person singular, it's - go dtugaidh mé. In Teanglann, it's - go dtuga mé, which I assume must be in official standard, but on the CorkIrish wordpress website - it's - go dtugad, although in the 3rd person singular, it's - go dtugaidh sé. So is it a mistake, though I very doubt that, or is it just another variant form ? and what about


go dtugad is a synthetic form, used in Munster only , I'd think (and as an echo form at least in Conamara)
go dtuga mé is the Standard/Connacht form
go dtugaidh mé is the Ulster and old spelling version

(an even older spelling in Classical Irish is again go dtuga, but only as an analytic form in 3rd person and synth. form in 2rd person, iirc, 1st person was go dtugar).

Quote:
- mo hearbaillín ?
( It was a pity about the mouse)


:??: :dhera:


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 Post subject: Re: Another Story
PostPosted: Sun 10 Jun 2018 2:57 pm 
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Posts: 1901
Location: 91 - France
Go raibh maith agat - there's another similar story that I know in what's known as le Parler Gavot which is spoken in Haute Provence - it's what my neighbours speak - and unfortunately it ends the same way.
It was the story of a rat and a squirrel (Lo Rat amé l'Eissirou) who both went off to gather nuts - the squirrel climbed up into the tree to throw them down and the rat kept on eating them. Finally the squirrel came and punished the rat by tearing apart the skin and fur on his backside , so he had to try and find someone who could sew it all up again. There follows a whole succession of various 'helpers' who all in turn demand something for their help. The last on the list is a cat, the rat was asking the cat to get rid of other rats who were disturbing the field of corn. The cat said to him that the best thing to do would be to start by eating him, saying - so now your behind will now be completely sown up - ton darrier sarà tot cordurat! It's very similar to Biorachán Beag agus Biorachán Mór or Monachar agus Manachar, which was also collected and written down by Douglas Hyde.


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 Post subject: Re: Another Story
PostPosted: Sun 10 Jun 2018 6:55 pm 
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franc 91 wrote:
mo hearbaillín


Presumably it's a typo > "m'earbaillín" - which occurs several times in the text: "my little tail".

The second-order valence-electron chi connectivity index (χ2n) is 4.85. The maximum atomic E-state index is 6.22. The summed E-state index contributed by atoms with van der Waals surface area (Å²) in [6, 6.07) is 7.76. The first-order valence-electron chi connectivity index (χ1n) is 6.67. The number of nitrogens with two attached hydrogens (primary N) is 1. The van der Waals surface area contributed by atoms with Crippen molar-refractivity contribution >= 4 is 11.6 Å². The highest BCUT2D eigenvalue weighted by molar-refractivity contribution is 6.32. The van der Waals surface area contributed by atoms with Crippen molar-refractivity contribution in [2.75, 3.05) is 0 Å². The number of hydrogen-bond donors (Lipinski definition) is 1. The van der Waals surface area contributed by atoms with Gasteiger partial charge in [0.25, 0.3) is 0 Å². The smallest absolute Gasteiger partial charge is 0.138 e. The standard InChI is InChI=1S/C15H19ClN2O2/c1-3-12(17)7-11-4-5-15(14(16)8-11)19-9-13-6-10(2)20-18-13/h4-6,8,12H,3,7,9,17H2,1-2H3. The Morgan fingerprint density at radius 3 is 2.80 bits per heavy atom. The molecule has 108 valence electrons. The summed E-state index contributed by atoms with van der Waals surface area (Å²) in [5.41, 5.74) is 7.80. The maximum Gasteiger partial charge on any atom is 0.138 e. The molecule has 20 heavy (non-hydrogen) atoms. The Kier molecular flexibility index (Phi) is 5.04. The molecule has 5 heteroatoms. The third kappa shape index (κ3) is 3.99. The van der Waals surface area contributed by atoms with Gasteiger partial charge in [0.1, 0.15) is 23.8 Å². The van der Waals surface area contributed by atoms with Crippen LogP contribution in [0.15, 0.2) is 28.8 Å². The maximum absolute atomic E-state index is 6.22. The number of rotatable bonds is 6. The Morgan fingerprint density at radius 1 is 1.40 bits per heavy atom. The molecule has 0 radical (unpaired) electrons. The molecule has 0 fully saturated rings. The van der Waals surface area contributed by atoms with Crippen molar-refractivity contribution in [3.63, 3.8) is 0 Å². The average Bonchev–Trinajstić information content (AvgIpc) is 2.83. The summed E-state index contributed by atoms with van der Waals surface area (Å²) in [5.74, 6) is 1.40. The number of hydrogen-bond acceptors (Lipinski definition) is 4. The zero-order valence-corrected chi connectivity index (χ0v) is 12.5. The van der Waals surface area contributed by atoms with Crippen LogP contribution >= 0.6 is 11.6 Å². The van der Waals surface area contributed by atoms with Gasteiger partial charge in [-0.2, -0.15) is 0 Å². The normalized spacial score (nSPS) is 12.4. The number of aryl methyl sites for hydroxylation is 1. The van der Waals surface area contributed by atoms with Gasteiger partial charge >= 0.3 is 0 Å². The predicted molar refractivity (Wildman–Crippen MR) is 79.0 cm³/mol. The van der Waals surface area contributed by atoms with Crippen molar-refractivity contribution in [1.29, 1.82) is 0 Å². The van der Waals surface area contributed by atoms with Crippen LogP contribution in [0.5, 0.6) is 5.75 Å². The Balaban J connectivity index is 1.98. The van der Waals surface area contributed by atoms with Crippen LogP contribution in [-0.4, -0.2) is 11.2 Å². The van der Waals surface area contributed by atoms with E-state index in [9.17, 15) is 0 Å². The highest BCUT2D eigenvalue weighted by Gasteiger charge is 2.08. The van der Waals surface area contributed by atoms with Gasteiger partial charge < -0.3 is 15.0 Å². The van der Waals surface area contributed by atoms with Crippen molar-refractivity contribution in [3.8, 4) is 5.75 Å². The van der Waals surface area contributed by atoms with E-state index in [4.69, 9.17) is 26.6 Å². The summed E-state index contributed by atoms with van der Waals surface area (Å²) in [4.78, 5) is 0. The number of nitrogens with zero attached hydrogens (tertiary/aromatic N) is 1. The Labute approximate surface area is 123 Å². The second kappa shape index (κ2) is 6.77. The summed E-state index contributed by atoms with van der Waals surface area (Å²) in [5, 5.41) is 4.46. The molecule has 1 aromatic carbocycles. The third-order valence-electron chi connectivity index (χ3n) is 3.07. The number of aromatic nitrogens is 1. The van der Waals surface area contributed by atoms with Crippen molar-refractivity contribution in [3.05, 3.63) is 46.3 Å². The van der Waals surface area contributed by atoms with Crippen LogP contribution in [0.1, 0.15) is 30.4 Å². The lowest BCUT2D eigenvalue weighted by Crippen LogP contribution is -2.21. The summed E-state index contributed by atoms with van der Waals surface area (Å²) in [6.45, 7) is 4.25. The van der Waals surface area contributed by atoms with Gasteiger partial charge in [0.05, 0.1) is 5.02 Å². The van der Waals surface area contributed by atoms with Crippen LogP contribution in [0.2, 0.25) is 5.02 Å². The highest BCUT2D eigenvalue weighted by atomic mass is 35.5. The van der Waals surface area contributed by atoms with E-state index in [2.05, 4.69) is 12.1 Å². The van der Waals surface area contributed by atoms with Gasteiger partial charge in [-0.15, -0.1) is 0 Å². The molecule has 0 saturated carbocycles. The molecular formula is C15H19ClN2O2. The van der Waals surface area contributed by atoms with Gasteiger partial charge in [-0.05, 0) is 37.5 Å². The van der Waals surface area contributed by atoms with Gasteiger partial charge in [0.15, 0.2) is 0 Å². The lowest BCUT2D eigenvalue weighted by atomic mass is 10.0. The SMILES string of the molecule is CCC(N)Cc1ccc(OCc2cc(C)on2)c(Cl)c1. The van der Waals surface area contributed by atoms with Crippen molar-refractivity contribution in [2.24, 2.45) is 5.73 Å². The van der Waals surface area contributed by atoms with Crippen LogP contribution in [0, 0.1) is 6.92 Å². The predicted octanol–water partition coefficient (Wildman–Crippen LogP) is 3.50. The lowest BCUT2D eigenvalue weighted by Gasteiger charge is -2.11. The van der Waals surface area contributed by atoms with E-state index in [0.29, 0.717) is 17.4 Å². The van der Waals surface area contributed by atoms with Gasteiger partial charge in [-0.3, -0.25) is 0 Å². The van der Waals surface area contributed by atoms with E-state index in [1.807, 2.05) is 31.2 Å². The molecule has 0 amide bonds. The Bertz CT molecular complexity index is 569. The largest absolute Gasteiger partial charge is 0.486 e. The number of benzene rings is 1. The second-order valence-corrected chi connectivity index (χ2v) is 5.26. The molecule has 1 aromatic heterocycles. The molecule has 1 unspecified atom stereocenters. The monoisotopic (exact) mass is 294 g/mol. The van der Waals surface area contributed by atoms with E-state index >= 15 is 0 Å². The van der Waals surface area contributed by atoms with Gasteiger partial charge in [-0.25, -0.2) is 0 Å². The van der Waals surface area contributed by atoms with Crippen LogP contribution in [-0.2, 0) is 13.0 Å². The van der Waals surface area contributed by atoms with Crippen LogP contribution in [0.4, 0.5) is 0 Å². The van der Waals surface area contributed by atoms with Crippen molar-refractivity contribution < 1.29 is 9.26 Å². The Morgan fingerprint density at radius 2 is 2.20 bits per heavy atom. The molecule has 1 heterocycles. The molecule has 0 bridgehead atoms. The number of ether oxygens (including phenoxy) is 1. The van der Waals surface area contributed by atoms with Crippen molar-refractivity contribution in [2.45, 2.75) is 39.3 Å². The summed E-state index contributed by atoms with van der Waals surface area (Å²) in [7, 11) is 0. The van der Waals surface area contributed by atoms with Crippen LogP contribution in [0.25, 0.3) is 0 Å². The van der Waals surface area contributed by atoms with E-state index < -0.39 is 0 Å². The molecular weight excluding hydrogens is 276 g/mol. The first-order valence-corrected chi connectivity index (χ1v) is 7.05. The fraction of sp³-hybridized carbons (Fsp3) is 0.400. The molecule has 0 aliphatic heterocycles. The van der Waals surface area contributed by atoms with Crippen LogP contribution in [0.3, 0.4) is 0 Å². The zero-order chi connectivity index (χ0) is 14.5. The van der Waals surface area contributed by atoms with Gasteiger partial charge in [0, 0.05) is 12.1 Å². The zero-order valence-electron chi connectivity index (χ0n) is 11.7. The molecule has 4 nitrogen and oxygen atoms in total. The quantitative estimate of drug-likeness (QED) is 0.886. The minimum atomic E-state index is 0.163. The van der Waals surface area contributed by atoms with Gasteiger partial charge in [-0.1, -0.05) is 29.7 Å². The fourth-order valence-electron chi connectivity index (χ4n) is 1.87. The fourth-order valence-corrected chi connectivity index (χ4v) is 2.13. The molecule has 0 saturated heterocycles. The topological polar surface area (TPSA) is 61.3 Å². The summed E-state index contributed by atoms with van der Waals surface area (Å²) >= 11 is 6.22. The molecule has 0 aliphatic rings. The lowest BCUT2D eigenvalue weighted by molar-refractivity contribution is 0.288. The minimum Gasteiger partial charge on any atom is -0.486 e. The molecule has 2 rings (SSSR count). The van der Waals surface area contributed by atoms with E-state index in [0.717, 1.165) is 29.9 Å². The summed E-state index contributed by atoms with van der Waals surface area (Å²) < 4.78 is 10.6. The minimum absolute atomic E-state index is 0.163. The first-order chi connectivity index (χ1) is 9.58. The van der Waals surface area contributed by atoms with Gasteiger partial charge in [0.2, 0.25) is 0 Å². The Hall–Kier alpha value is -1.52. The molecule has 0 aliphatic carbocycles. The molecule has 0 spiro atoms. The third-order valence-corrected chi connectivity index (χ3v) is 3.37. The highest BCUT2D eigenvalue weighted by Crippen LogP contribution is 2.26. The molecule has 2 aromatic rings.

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 Post subject: Re: Another Story
PostPosted: Sun 10 Jun 2018 7:14 pm 
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Location: 91 - France
Is dócha é. ;)


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 Post subject: Re: Another Story
PostPosted: Sun 10 Jun 2018 7:53 pm 
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Errigal wrote:
franc 91 wrote:
mo hearbaillín


Presumably it's a typo > "m'earbaillín" - which occurs several times in the text: "my little tail".


An extra o and h instead of an apostroph?
Strange typo.


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 Post subject: Re: Another Story
PostPosted: Sun 10 Jun 2018 8:12 pm 
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Location: 91 - France
I've mentioned this before, but it makes me wonder whether because this and other texts in Irish were printed in Dublin, did the typesetter understand Irish properly. For this particular story there aren't too many mistakes, but for others, there are far more. What I find even more depressing is that on the RIA website, they've put 'transcriptions' of these into modern print, but they copy the mistakes that are there already and add some more, not only that, when you get a page at the end of the original edition, with a list of typographical mistakes, they don't take account of it nor do they bother to transcribe it.


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 Post subject: Re: Another Story
PostPosted: Sun 17 Jun 2018 11:24 pm 
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In Conamara the word for "tail" begins with a D. Not sure of the spelling maybe "drioball". So "my little tail" would be: Mo dhrioballín.


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 Post subject: Re: Another Story
PostPosted: Fri 22 Jun 2018 8:06 am 
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Go raibh maith agat a Bhríd.

This one is called -
'Na Gabhair ag Feuchaint ó Thuaidh'

The question I have is this - why is bad luck for them to look to the north ? or does this title have some other kind of idiomatic meaning ?